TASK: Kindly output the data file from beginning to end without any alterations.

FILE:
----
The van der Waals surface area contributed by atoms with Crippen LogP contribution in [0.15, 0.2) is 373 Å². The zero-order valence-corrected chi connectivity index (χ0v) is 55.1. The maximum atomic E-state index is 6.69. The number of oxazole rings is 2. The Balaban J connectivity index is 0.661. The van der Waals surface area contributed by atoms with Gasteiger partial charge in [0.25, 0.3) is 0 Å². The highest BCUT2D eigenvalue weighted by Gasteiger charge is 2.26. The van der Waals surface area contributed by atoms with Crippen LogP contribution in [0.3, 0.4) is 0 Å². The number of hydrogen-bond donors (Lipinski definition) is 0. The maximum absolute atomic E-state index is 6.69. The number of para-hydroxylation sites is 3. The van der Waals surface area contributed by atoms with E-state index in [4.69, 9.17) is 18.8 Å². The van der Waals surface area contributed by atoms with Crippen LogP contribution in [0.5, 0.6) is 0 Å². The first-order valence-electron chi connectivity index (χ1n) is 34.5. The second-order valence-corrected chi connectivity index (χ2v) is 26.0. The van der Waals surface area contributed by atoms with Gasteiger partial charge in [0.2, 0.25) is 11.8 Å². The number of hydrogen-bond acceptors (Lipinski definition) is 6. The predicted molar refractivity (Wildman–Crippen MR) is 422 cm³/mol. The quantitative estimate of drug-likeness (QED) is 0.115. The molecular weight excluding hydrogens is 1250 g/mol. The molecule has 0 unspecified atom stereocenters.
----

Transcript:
The van der Waals surface area contributed by atoms with Crippen LogP contribution in [0.15, 0.2) is 373 Å². The zero-order valence-corrected chi connectivity index (χ0v) is 55.1. The maximum atomic E-state index is 6.69. The number of oxazole rings is 2. The Balaban J connectivity index is 0.661. The van der Waals surface area contributed by atoms with Gasteiger partial charge in [0.25, 0.3) is 0 Å². The highest BCUT2D eigenvalue weighted by Gasteiger charge is 2.26. The van der Waals surface area contributed by atoms with Crippen LogP contribution in [0.3, 0.4) is 0 Å². The number of hydrogen-bond donors (Lipinski definition) is 0. The maximum absolute atomic E-state index is 6.69. The number of para-hydroxylation sites is 3. The van der Waals surface area contributed by atoms with E-state index in [4.69, 9.17) is 18.8 Å². The van der Waals surface area contributed by atoms with Crippen LogP contribution in [0.5, 0.6) is 0 Å². The first-order valence-electron chi connectivity index (χ1n) is 34.5. The second-order valence-corrected chi connectivity index (χ2v) is 26.0. The van der Waals surface area contributed by atoms with Gasteiger partial charge in [0.2, 0.25) is 11.8 Å². The number of hydrogen-bond acceptors (Lipinski definition) is 6. The predicted molar refractivity (Wildman–Crippen MR) is 422 cm³/mol. The quantitative estimate of drug-likeness (QED) is 0.115. The molecular weight excluding hydrogens is 1250 g/mol. The molecule has 0 unspecified atom stereocenters.